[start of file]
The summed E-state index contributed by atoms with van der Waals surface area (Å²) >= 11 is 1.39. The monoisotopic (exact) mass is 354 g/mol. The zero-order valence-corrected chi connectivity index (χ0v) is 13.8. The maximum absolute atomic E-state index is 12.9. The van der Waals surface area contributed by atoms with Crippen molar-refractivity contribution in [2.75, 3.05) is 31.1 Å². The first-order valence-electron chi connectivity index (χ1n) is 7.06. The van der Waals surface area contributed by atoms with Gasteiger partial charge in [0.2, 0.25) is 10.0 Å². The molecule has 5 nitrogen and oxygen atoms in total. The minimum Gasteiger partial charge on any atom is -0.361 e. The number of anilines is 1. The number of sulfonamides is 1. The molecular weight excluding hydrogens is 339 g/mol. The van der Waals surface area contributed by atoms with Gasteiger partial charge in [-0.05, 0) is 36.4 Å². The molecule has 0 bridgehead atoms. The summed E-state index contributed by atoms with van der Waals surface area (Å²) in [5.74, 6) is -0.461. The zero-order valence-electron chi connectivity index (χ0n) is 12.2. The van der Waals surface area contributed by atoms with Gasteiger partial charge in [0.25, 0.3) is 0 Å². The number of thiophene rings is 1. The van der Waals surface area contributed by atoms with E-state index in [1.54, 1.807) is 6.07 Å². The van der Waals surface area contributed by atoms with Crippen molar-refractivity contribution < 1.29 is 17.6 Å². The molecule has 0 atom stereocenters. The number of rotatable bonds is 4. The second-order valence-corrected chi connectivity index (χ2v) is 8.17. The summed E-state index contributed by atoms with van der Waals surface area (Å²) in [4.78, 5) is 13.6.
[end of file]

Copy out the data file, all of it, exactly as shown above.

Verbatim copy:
The summed E-state index contributed by atoms with van der Waals surface area (Å²) >= 11 is 1.39. The monoisotopic (exact) mass is 354 g/mol. The zero-order valence-corrected chi connectivity index (χ0v) is 13.8. The maximum absolute atomic E-state index is 12.9. The van der Waals surface area contributed by atoms with Crippen molar-refractivity contribution in [2.75, 3.05) is 31.1 Å². The first-order valence-electron chi connectivity index (χ1n) is 7.06. The van der Waals surface area contributed by atoms with Gasteiger partial charge in [0.2, 0.25) is 10.0 Å². The molecule has 5 nitrogen and oxygen atoms in total. The minimum Gasteiger partial charge on any atom is -0.361 e. The number of anilines is 1. The number of sulfonamides is 1. The molecular weight excluding hydrogens is 339 g/mol. The van der Waals surface area contributed by atoms with Gasteiger partial charge in [-0.05, 0) is 36.4 Å². The molecule has 0 bridgehead atoms. The summed E-state index contributed by atoms with van der Waals surface area (Å²) in [5.74, 6) is -0.461. The zero-order valence-electron chi connectivity index (χ0n) is 12.2. The van der Waals surface area contributed by atoms with Gasteiger partial charge in [0.25, 0.3) is 0 Å². The number of thiophene rings is 1. The van der Waals surface area contributed by atoms with E-state index in [1.54, 1.807) is 6.07 Å². The van der Waals surface area contributed by atoms with Crippen molar-refractivity contribution < 1.29 is 17.6 Å². The molecule has 0 atom stereocenters. The number of rotatable bonds is 4. The second-order valence-corrected chi connectivity index (χ2v) is 8.17. The summed E-state index contributed by atoms with van der Waals surface area (Å²) in [4.78, 5) is 13.6.